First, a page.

News of the latest cyber attack on the NHS has just made the headlines. This is rather concerning news, but there is no evidence of patient data being compromised (as the attached article states). It appears that at least 25 NHS organisations have been affected by this ransomware attack and cannot access patient data.
What is ransomware?
Ransomware is a type of malware that restricts access to systems in some way, often by encrypting files and then demanding a ransom to obtain access.
Is it advisable to pay such a demand?
This can be a difficult decision as the amount of money demanded by the criminals are usually of relatively low value. If you do pay the ransom in an attempt to recover your data, you should keep in mind that this does not guarantee that your data will be recovered and the fraudsters may well target you again. Payment of funds also supports criminal activity and creates a market for criminals to operate within.
The UK’s National Crime Agency advises businesses not to pay these type of demands. They state on their website: “The NCA would never endorse the payment of a ransom to criminals and there is no guarantee that they would honour the payments in any event."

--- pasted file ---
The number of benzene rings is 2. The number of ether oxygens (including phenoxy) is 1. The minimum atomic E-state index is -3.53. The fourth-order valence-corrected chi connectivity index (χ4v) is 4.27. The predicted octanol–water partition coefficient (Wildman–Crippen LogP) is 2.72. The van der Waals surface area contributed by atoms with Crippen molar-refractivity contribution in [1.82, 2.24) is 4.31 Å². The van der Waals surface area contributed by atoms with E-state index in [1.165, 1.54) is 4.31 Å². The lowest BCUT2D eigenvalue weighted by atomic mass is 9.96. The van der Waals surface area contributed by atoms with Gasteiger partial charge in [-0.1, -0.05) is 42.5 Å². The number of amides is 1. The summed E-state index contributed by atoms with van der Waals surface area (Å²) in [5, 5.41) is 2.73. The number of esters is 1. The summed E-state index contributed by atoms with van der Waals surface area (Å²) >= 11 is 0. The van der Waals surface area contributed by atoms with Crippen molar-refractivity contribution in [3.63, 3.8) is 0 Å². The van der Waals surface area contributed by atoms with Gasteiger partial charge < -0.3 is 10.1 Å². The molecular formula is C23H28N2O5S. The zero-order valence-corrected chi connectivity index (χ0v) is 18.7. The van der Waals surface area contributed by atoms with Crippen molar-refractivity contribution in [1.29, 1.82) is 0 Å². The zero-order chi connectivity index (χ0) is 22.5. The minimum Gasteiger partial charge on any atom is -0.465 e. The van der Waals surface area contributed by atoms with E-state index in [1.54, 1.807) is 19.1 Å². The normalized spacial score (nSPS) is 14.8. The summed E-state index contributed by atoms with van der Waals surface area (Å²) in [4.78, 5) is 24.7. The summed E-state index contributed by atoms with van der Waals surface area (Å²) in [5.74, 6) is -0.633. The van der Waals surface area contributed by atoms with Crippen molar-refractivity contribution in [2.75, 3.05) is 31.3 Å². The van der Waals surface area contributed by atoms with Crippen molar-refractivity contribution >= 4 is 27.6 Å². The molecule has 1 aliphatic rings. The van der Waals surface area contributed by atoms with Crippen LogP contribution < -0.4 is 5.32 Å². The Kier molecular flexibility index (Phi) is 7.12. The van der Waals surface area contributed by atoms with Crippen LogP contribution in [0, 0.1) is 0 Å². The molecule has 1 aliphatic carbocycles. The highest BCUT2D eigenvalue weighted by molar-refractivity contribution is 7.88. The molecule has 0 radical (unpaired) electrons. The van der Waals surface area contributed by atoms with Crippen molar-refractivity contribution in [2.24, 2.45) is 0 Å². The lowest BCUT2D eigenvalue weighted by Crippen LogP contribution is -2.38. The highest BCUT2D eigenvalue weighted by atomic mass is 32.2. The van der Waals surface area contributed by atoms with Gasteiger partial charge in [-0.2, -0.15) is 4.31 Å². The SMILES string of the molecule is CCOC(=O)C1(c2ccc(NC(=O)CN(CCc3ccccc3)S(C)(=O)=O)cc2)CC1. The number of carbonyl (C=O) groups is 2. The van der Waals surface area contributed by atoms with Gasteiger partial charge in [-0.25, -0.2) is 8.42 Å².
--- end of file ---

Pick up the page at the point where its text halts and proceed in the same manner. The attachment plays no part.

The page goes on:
Cyber attacks are happening more often and it can have a crippling effect on small businesses. This fact was highlighted by a report produced by the Federation of Small Businesses (FSB) at the end of 2016. The report can be found here.
In light of the increasing number of cyber attacks and the importance of securing data in a small business, the FSB has taken the initiative and introduced a new free cyber helpline for its members. The cyber security helpline is provided by cyber experts NCC Group through LHS Solicitors on behalf of the FSB.
Law for the online generation starts here.
NHS services across England have been hit by IT failure, caused by a large-scale cyber-attack. Trusts and hospitals in London, Blackburn, Nottingham, Cumbria and Hertfordshire have been affected. Some GP surgeries have had to shut down phone and IT systems while A&Es have told people not to attend unless it is a real emergency. NHS Digital said in a statement that it did not have evidence that patient data had been accessed. It added that the ransomware attack was not "specifically targeted at the NHS" and was affecting other organisations from a range of sectors.